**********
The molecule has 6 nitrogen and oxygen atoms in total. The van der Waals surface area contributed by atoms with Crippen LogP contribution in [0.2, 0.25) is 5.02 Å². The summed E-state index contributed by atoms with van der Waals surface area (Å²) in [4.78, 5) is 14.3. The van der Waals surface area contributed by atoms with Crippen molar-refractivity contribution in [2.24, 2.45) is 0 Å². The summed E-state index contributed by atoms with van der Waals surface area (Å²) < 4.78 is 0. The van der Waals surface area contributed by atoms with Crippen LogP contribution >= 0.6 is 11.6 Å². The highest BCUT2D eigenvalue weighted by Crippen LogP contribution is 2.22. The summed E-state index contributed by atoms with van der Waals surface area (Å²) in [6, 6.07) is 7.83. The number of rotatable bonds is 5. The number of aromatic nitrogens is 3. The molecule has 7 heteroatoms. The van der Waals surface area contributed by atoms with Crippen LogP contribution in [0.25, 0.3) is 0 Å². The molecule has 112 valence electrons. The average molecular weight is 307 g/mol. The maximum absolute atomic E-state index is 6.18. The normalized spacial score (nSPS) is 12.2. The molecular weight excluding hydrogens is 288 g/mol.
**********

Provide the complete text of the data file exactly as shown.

The molecule has 6 nitrogen and oxygen atoms in total. The van der Waals surface area contributed by atoms with Crippen LogP contribution in [0.2, 0.25) is 5.02 Å². The summed E-state index contributed by atoms with van der Waals surface area (Å²) in [4.78, 5) is 14.3. The van der Waals surface area contributed by atoms with Crippen molar-refractivity contribution in [2.24, 2.45) is 0 Å². The summed E-state index contributed by atoms with van der Waals surface area (Å²) < 4.78 is 0. The van der Waals surface area contributed by atoms with Crippen LogP contribution >= 0.6 is 11.6 Å². The highest BCUT2D eigenvalue weighted by Crippen LogP contribution is 2.22. The summed E-state index contributed by atoms with van der Waals surface area (Å²) in [6, 6.07) is 7.83. The number of rotatable bonds is 5. The number of aromatic nitrogens is 3. The molecule has 7 heteroatoms. The van der Waals surface area contributed by atoms with Crippen LogP contribution in [0.25, 0.3) is 0 Å². The molecule has 112 valence electrons. The average molecular weight is 307 g/mol. The maximum absolute atomic E-state index is 6.18. The normalized spacial score (nSPS) is 12.2. The molecular weight excluding hydrogens is 288 g/mol.